A Real-World Size Organization of Object Responses in Occipitotemporal Cortex
Author(s)Konkle, Talia A.; Oliva, Aude
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While there are selective regions of occipitotemporal cortex that respond to faces, letters, and bodies, the large-scale neural organization of most object categories remains unknown. Here, we find that object representations can be differentiated along the ventral temporal cortex by their real-world size. In a functional neuroimaging experiment, observers were shown pictures of big and small real-world objects (e.g., table, bathtub; paperclip, cup), presented at the same retinal size. We observed a consistent medial-to-lateral organization of big and small object preferences in the ventral temporal cortex, mirrored along the lateral surface. Regions in the lateral-occipital, inferotemporal, and parahippocampal cortices showed strong peaks of differential real-world size selectivity and maintained these preferences over changes in retinal size and in mental imagery. These data demonstrate that the real-world size of objects can provide insight into the spatial topography of object representation.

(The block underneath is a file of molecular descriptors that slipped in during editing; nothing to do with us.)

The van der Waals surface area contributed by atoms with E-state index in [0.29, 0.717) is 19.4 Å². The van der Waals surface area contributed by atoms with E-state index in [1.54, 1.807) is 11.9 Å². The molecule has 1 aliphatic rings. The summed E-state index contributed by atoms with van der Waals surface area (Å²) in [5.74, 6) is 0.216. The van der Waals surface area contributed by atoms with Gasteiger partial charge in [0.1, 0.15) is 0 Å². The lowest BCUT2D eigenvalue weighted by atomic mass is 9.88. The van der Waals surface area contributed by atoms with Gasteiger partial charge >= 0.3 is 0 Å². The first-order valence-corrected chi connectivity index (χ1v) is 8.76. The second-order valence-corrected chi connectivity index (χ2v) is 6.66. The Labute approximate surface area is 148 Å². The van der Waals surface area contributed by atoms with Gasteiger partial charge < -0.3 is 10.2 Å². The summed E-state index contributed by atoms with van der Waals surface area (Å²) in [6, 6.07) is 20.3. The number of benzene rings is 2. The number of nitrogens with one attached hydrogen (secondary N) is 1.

DepartmentMassachusetts Institute of Technology. Computer Science and Artificial Intelligence Laboratory; Massachusetts Institute of Technology. Department of Brain and Cognitive Sciences
Konkle, Talia, and Aude Oliva. “A Real-World Size Organization of Object Responses in Occipitotemporal Cortex.” Neuron 74, no. 6 (June 2012): 1114–1124. © 2012 Elsevier Inc.
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